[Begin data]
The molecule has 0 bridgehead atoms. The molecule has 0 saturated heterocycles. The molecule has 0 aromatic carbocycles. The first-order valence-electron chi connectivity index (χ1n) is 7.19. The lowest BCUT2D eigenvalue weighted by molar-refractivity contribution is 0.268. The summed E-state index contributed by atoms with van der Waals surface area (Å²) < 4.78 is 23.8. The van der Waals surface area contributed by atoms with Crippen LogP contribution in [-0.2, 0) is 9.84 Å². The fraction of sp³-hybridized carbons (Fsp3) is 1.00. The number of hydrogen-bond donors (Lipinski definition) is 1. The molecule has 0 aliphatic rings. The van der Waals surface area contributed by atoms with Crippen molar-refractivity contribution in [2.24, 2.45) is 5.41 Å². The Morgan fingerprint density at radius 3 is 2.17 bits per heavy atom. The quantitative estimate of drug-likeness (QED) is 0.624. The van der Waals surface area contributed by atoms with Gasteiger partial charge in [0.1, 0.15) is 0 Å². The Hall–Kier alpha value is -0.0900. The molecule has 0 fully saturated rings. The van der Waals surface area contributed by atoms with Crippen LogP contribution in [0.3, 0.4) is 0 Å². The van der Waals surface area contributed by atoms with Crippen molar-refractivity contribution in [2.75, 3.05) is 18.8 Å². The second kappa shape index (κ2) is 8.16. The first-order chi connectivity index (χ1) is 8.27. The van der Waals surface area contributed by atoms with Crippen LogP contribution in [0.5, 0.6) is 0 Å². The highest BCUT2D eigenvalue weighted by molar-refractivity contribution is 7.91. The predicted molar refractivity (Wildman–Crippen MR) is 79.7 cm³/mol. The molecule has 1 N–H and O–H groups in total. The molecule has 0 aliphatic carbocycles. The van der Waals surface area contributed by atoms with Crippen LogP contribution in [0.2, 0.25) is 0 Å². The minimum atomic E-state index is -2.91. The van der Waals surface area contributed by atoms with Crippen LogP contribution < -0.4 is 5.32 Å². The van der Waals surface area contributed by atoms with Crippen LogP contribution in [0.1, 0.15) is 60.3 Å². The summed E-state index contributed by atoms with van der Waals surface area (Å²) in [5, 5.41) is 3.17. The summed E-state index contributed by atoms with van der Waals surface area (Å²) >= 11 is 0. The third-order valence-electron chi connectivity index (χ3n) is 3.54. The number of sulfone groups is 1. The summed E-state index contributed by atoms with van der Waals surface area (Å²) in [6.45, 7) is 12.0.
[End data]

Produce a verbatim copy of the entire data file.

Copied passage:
The molecule has 0 bridgehead atoms. The molecule has 0 saturated heterocycles. The molecule has 0 aromatic carbocycles. The first-order valence-electron chi connectivity index (χ1n) is 7.19. The lowest BCUT2D eigenvalue weighted by molar-refractivity contribution is 0.268. The summed E-state index contributed by atoms with van der Waals surface area (Å²) < 4.78 is 23.8. The van der Waals surface area contributed by atoms with Crippen LogP contribution in [-0.2, 0) is 9.84 Å². The fraction of sp³-hybridized carbons (Fsp3) is 1.00. The number of hydrogen-bond donors (Lipinski definition) is 1. The molecule has 0 aliphatic rings. The van der Waals surface area contributed by atoms with Crippen molar-refractivity contribution in [2.24, 2.45) is 5.41 Å². The Morgan fingerprint density at radius 3 is 2.17 bits per heavy atom. The quantitative estimate of drug-likeness (QED) is 0.624. The van der Waals surface area contributed by atoms with Gasteiger partial charge in [0.1, 0.15) is 0 Å². The Hall–Kier alpha value is -0.0900. The molecule has 0 fully saturated rings. The van der Waals surface area contributed by atoms with Crippen LogP contribution in [0.3, 0.4) is 0 Å². The van der Waals surface area contributed by atoms with Crippen molar-refractivity contribution in [2.75, 3.05) is 18.8 Å². The second kappa shape index (κ2) is 8.16. The first-order chi connectivity index (χ1) is 8.27. The van der Waals surface area contributed by atoms with Crippen LogP contribution in [0.5, 0.6) is 0 Å². The highest BCUT2D eigenvalue weighted by molar-refractivity contribution is 7.91. The predicted molar refractivity (Wildman–Crippen MR) is 79.7 cm³/mol. The molecule has 1 N–H and O–H groups in total. The molecule has 0 aliphatic carbocycles. The van der Waals surface area contributed by atoms with Crippen LogP contribution in [0.2, 0.25) is 0 Å². The minimum atomic E-state index is -2.91. The van der Waals surface area contributed by atoms with Crippen LogP contribution < -0.4 is 5.32 Å². The van der Waals surface area contributed by atoms with Crippen LogP contribution in [0.1, 0.15) is 60.3 Å². The summed E-state index contributed by atoms with van der Waals surface area (Å²) in [5, 5.41) is 3.17. The summed E-state index contributed by atoms with van der Waals surface area (Å²) >= 11 is 0. The third-order valence-electron chi connectivity index (χ3n) is 3.54. The number of sulfone groups is 1. The summed E-state index contributed by atoms with van der Waals surface area (Å²) in [6.45, 7) is 12.0.